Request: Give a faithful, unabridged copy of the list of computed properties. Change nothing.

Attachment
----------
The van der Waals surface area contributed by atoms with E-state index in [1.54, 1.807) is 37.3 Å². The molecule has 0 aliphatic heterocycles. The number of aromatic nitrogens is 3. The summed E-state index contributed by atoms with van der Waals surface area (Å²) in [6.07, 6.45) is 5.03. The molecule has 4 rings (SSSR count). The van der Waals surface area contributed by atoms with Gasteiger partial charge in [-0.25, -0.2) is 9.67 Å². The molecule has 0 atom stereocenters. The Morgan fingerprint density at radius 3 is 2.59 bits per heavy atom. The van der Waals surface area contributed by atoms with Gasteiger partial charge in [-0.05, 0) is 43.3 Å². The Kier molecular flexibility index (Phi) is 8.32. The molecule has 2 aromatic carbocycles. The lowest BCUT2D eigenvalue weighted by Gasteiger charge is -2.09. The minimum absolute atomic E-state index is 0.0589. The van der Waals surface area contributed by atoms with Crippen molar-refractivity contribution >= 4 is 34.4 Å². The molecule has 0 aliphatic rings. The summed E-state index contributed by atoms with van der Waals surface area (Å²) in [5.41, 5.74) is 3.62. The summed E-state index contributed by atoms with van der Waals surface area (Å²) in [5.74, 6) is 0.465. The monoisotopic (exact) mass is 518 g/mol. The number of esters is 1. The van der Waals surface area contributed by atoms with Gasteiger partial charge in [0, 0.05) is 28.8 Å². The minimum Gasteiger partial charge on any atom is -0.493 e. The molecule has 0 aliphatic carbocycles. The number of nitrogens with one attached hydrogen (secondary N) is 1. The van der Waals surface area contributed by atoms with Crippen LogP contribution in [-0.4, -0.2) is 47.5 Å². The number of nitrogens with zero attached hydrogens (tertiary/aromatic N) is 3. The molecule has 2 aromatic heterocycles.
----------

The van der Waals surface area contributed by atoms with E-state index in [1.54, 1.807) is 37.3 Å². The molecule has 0 aliphatic heterocycles. The number of aromatic nitrogens is 3. The summed E-state index contributed by atoms with van der Waals surface area (Å²) in [6.07, 6.45) is 5.03. The molecule has 4 rings (SSSR count). The van der Waals surface area contributed by atoms with Gasteiger partial charge in [-0.25, -0.2) is 9.67 Å². The molecule has 0 atom stereocenters. The Morgan fingerprint density at radius 3 is 2.59 bits per heavy atom. The van der Waals surface area contributed by atoms with Gasteiger partial charge in [-0.05, 0) is 43.3 Å². The Kier molecular flexibility index (Phi) is 8.32. The molecule has 2 aromatic carbocycles. The lowest BCUT2D eigenvalue weighted by Gasteiger charge is -2.09. The minimum absolute atomic E-state index is 0.0589. The van der Waals surface area contributed by atoms with Crippen molar-refractivity contribution >= 4 is 34.4 Å². The molecule has 0 aliphatic rings. The summed E-state index contributed by atoms with van der Waals surface area (Å²) in [5.41, 5.74) is 3.62. The summed E-state index contributed by atoms with van der Waals surface area (Å²) in [5.74, 6) is 0.465. The monoisotopic (exact) mass is 518 g/mol. The number of esters is 1. The van der Waals surface area contributed by atoms with Gasteiger partial charge in [0, 0.05) is 28.8 Å². The minimum Gasteiger partial charge on any atom is -0.493 e. The molecule has 0 aliphatic carbocycles. The number of nitrogens with one attached hydrogen (secondary N) is 1. The van der Waals surface area contributed by atoms with Crippen LogP contribution in [-0.4, -0.2) is 47.5 Å². The number of nitrogens with zero attached hydrogens (tertiary/aromatic N) is 3. The molecule has 2 aromatic heterocycles.